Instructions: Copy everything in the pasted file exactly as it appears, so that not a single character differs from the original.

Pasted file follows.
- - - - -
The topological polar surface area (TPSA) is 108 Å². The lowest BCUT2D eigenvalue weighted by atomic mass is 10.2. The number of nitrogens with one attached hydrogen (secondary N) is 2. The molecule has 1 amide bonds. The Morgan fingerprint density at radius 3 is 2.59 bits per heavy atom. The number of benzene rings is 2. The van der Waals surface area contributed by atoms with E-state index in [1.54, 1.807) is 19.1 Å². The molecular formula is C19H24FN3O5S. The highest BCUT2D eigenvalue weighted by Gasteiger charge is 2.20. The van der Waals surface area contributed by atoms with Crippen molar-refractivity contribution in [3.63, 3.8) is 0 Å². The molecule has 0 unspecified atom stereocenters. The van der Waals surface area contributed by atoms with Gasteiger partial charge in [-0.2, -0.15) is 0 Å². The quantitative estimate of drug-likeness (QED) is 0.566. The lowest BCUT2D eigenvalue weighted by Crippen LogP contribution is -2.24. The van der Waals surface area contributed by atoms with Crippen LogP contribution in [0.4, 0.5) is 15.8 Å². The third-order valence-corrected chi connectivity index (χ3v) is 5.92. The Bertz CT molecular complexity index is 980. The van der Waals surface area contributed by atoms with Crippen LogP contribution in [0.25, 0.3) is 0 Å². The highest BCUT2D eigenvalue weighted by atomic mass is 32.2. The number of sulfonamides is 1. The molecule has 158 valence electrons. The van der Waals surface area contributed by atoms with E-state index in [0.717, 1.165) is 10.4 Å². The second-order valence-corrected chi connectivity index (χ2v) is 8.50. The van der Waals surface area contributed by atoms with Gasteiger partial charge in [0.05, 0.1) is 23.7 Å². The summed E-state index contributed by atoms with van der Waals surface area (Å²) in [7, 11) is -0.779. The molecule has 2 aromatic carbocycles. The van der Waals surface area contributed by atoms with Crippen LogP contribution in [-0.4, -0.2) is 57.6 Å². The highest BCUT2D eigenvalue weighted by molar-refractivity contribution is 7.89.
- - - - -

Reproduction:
The topological polar surface area (TPSA) is 108 Å². The lowest BCUT2D eigenvalue weighted by atomic mass is 10.2. The number of nitrogens with one attached hydrogen (secondary N) is 2. The molecule has 1 amide bonds. The Morgan fingerprint density at radius 3 is 2.59 bits per heavy atom. The number of benzene rings is 2. The van der Waals surface area contributed by atoms with E-state index in [1.54, 1.807) is 19.1 Å². The molecular formula is C19H24FN3O5S. The highest BCUT2D eigenvalue weighted by Gasteiger charge is 2.20. The van der Waals surface area contributed by atoms with Crippen molar-refractivity contribution in [3.63, 3.8) is 0 Å². The molecule has 0 unspecified atom stereocenters. The van der Waals surface area contributed by atoms with Gasteiger partial charge in [-0.2, -0.15) is 0 Å². The quantitative estimate of drug-likeness (QED) is 0.566. The lowest BCUT2D eigenvalue weighted by Crippen LogP contribution is -2.24. The van der Waals surface area contributed by atoms with Crippen LogP contribution in [0.4, 0.5) is 15.8 Å². The third-order valence-corrected chi connectivity index (χ3v) is 5.92. The Bertz CT molecular complexity index is 980. The van der Waals surface area contributed by atoms with Crippen LogP contribution in [0.25, 0.3) is 0 Å². The highest BCUT2D eigenvalue weighted by atomic mass is 32.2. The number of sulfonamides is 1. The molecule has 158 valence electrons. The van der Waals surface area contributed by atoms with E-state index in [0.717, 1.165) is 10.4 Å². The second-order valence-corrected chi connectivity index (χ2v) is 8.50. The van der Waals surface area contributed by atoms with Gasteiger partial charge in [0.05, 0.1) is 23.7 Å². The summed E-state index contributed by atoms with van der Waals surface area (Å²) in [7, 11) is -0.779. The molecule has 2 aromatic carbocycles. The van der Waals surface area contributed by atoms with Crippen LogP contribution in [-0.4, -0.2) is 57.6 Å². The highest BCUT2D eigenvalue weighted by molar-refractivity contribution is 7.89.